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Fatima Bergendahl

Stockholm, 27.09.2015

"Every woman has to decide alone by herself if she wants to work outside the house. It’s not like five hundred years ago, now we are in the 2000s. Here everybody can go to school, not just stay at our towns, cook for our family, and be with the kids. If we want our kids to have better future, me as a mother I think that every woman should go to school."

Interview with Ethel Brooks

'I am still very much impressed by what Ethel had to say. Her thoughts and passion to help the Romani people amazed me and refilled me with energy. So here I share the interview we did with her. Enjoy it and share it!' - Katalin Barsony, Executive Director, Romedia Foundation

What do you think about the expanded nationalist movements in Czech Republic, Szlovakia, Hungary and Bulgaria?

I find the rise of nationalist movements and the wider acceptance of nationalist parties throughout Europe extremely frightening.

While in the past, it has been easy for non-Roma activists and scholars to ignore the anti-Romani sentiment in Europe, and the increasing violence against Roma, the current period shows ways in which we as a people have become the scapegoats of European crisis. Romani people have faced violence, discrimination, expulsion and disenfranchisement throughout history; in the current moment, things are worse than ever.

Over the past several years, we have seen Romani people being murdered in Hungary, expelled from their homes in all four countries, attacked by mobs and threatened with death in Bulgaria --the violence and threats against Romani people have become frighteningly widespread. I am currently writing about how the situation for Roma is a bellwether for the politics of Europe, and I truly believe that is the case in this moment; the threat that we face throughout Europe is, in fact, an indicator of the future of politics in Europe and beyond.  The fact that in Hungary, Bulgaria, the Czech Republic, Slovakia --and in France, Spain and Italy-- fascist parties have received both popular support and that of ostensibly "centrist" governments is shocking on every level. 

We have to fight against this growing nationalism, both in popular movements and at the level of the nation-state; the very existence of the Romani people is under attack, as is the future of all of Europe.

What is feminism in a modern context?

While I cannot give a universal definition of feminism in the modern context, I can say that, for me, feminism is about analyzing power, laying bare hierarchies and fighting injustice.  It provides a framework through which, as a Romani woman, a scholar and an activist, I can "speak truth to power."*

What is the role of feminism in the Romani movement?

Romani women have suffered racism, sexism and multiple forms of discrimination.  We have maintained our families and our communities; we have sustained our culture and our language.  We are strong women, and often we are left without voices in both the Romani movement and the feminist movement. Romani feminism is a way of making our voices heard, and of claiming our place as Romniya both in our local communities and globally.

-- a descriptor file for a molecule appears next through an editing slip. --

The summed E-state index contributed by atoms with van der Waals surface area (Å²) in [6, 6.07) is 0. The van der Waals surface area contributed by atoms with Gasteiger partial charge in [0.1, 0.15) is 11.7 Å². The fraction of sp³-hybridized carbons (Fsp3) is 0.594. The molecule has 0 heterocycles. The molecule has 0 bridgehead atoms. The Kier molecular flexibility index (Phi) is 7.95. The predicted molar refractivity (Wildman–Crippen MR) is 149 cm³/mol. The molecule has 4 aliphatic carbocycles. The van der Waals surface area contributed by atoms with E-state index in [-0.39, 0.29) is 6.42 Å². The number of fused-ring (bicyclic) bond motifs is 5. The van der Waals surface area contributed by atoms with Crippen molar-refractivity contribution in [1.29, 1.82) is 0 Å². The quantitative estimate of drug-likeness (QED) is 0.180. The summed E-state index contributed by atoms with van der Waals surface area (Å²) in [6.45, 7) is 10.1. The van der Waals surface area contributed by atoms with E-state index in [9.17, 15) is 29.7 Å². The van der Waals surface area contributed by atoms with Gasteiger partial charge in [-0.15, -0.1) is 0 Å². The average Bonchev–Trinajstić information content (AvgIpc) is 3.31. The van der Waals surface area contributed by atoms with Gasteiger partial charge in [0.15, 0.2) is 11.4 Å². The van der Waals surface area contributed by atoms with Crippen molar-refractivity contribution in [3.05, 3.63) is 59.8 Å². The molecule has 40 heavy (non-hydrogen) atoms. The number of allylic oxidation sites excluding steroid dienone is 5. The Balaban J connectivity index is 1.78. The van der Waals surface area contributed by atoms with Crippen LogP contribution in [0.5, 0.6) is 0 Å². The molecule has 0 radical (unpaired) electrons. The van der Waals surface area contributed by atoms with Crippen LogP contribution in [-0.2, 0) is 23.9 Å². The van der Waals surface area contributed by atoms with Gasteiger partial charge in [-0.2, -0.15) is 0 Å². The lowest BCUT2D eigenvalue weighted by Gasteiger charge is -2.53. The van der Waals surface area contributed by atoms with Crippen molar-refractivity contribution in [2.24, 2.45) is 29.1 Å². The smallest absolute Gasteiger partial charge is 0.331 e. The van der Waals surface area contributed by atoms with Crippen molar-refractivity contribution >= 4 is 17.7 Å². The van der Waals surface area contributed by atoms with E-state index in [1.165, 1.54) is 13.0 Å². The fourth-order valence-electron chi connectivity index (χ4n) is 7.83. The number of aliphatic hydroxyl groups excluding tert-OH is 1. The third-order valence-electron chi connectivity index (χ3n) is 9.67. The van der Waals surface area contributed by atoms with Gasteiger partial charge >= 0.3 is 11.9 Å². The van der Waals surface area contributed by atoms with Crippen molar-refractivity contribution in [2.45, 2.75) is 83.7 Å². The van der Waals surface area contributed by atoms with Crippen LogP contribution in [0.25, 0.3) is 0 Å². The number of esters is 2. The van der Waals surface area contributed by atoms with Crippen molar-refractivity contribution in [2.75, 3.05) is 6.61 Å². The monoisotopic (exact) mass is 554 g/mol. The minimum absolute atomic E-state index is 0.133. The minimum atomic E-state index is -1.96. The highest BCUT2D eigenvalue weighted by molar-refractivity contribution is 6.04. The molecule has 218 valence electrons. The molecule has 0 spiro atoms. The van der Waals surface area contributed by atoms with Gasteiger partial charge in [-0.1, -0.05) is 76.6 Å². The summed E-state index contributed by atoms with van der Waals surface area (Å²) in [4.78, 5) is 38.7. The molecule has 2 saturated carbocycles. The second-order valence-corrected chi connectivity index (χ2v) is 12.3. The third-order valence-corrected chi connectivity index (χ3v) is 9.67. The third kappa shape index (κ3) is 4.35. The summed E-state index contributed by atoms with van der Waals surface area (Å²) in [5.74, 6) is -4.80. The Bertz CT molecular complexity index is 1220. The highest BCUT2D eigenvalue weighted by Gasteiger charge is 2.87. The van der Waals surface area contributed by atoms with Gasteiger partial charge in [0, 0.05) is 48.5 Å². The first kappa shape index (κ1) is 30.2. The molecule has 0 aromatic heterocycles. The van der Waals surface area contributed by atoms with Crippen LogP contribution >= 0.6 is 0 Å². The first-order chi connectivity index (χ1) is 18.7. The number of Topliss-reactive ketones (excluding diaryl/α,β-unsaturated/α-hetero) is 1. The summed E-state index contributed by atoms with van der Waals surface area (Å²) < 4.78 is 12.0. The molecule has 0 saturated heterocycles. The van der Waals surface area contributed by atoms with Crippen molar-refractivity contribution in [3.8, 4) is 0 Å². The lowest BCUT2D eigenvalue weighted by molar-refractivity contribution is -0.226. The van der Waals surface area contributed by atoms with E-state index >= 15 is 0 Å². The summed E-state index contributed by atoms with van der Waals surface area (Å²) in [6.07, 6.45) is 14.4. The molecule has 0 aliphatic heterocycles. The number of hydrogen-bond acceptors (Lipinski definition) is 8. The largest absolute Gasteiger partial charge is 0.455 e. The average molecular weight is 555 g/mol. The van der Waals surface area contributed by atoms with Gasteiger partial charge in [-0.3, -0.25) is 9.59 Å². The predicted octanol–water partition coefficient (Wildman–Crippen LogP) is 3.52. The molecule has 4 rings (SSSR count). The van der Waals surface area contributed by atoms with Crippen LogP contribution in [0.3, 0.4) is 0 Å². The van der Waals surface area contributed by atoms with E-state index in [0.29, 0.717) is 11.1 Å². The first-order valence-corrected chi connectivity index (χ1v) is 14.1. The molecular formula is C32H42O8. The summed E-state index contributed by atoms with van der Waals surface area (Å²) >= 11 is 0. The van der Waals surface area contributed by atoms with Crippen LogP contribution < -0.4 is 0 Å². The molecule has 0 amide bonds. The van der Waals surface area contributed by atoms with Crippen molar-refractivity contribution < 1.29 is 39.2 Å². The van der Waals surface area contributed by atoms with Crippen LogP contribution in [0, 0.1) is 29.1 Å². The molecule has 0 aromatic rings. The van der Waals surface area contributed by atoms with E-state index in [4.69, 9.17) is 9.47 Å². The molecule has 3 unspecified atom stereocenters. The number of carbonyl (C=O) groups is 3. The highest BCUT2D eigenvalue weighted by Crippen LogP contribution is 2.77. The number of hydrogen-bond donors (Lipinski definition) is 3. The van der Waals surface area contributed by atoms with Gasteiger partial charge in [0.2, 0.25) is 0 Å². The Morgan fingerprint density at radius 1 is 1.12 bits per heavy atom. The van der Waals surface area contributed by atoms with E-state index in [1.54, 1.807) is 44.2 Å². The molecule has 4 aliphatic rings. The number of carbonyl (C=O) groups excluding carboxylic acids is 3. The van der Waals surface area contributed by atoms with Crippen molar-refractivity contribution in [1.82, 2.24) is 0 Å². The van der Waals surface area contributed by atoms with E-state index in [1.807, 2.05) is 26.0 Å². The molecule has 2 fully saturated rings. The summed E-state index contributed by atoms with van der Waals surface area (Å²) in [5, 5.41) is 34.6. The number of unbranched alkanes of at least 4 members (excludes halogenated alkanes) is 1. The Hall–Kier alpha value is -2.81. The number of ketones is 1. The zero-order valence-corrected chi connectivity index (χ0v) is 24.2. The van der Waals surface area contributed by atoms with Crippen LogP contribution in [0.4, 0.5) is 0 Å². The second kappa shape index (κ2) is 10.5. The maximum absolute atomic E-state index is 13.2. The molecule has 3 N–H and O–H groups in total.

My mother was one of the strongest women I have known; she is my role model and my hero, and she raised me with love, teaching me by example how to be generous, to read and to ask questions, and to be an active member of my community.  My mother, my aunt, my grandmother, my cousins, my daughters --all of them inspire me, as strong, beautiful Romani women and girls. While they may not call themselves feminists, I see in them the embodiment of feminism, of strength and power, and of love, humor and critique.

Why have you decided to speak up for your community?

We are in a crisis moment.  I have to speak --we all have to do something to try to change the dire situation in which we find ourselves. We are being killed, sterilized, thrown out of our homes and denied employment.  Our children are denied education, and, even in the midst of the Decade of Roma Inclusion, we are excluded from political decision-making.  Because there are so few of us who have had the chance to become educated, who have been able to go on to university education, and because non-Roma in every field still think that they can speak for us, it is urgent that I speak out for my community, that I use whatever power I have to fight back, in whatever way that I can, in order to change things for the better. I see so many amazing Romani activists, people who are devoting their lives to defending Roma all over the world, who are creative, who are protesting, who are strategizing and finding ways to make the world a better place, for Romanies and everyone else, too.  They are my inspiration; I can only do my small part to try to make a difference.

Do you think is important that we have www.romawoman.org?

I am thrilled that we have


!  I love watching the faces, hearing the voices and learning about the lives of Romniya throughout the world.  I so proud of the activism, the courage and the brilliance of my sisters, and I am excited that we can share our experiences through the "I am a Roma Woman" project. This is an incredible project, and I am honored to be part of it.  I am proud to be a Romani woman, and to share in the stories here.